David Frazer’s intricately detailed wood engravings, etching and lithographs indicate his great command of a range of printmaking techniques. His work explores a sense of place, and the emotions of longing, nostalgia and isolation that can accompany it – with the universal yearning to be ‘somewhere else’ a common thread throughout. It exists in his figures stuck in a bleak Australian landscape, along with those fixed in a foreign locale. Combined with this is a gentle sense of whimsy and humour. Frazer’s skill as a storyteller is always present in the strong narrative component of both his paintings and prints.
On the edge of town (by day) is Frazer’s most recent work published with Port Jackson Press. The rural scene captured is achingly familiar – a back paddock littered with old cars, corrugated iron, and an assortment of junk left to rust. The honesty in its description brilliantly evokes that very real feeling of melancholia. This piece from his most recent body of work views the world from the perspective of the no-hoper or loser, looking in from the outskirts of town.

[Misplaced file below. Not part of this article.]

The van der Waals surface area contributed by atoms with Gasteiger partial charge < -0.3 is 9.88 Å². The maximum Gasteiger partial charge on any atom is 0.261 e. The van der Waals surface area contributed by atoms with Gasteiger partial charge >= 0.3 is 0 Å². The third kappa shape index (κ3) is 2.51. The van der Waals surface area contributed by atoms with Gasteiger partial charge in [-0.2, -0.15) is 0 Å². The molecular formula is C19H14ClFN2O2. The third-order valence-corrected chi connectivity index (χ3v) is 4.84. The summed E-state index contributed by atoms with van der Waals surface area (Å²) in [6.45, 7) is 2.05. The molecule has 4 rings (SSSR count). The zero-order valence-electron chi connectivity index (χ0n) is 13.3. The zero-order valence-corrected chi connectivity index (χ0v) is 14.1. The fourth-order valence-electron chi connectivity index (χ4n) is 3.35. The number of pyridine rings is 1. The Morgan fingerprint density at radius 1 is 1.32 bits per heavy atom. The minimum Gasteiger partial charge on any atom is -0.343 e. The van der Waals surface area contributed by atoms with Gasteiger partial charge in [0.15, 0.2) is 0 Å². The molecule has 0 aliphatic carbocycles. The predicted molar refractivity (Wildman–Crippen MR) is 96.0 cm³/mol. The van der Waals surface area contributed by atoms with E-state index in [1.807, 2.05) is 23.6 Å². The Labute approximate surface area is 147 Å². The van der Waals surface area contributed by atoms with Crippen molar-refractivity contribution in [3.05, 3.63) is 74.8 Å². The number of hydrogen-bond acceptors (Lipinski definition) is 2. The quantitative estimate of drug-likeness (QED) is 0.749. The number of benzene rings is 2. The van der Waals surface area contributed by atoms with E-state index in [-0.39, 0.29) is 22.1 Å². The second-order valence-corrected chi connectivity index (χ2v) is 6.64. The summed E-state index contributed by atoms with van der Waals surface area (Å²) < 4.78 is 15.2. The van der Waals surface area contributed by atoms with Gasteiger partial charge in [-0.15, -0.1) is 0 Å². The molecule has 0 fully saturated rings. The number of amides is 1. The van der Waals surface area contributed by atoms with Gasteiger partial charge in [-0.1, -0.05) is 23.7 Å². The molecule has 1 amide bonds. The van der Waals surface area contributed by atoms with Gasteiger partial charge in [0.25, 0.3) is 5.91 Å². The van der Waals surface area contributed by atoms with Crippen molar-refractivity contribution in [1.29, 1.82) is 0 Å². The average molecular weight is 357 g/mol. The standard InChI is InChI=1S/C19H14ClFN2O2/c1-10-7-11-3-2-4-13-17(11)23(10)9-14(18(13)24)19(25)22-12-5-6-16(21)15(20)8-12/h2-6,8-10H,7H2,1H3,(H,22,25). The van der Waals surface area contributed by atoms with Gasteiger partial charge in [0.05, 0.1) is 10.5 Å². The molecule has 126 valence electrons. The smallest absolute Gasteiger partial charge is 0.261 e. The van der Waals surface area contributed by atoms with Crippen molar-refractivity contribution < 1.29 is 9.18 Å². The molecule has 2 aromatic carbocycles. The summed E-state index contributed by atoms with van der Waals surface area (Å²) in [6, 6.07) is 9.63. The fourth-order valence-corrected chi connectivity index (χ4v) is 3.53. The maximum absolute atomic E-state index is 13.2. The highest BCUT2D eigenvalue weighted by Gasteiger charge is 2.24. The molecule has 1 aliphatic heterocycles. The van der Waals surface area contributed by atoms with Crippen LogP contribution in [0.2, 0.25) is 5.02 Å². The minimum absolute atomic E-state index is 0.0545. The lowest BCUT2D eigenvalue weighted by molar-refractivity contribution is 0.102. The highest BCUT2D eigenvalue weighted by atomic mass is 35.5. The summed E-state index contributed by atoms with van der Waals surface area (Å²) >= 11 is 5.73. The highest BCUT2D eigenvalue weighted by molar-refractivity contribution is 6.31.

David Frazer has held over 40 solo exhibitions in Australia, London and China. In 2007 he was the major prize winner of the 1st International Print Biennial in Guanlan China. In 2004 he won the Broken Hill Outback Art Prize. In 2013 he won the Acquisitive award at the Silk Cut Award for Linocuts and won the peoples choice award at the Fremantle Print Award as well as a high commendation. In that same year he won the peoples choice award at the Hutchins Art Prize in Tasmania. In 2014 he won an honourable mention at the International Print Biennial Exhibit held at the National Taiwan Museum of Fine Art. In 2007 the ABC produced a documentary on Frazer as part of the “Artist at Work” series.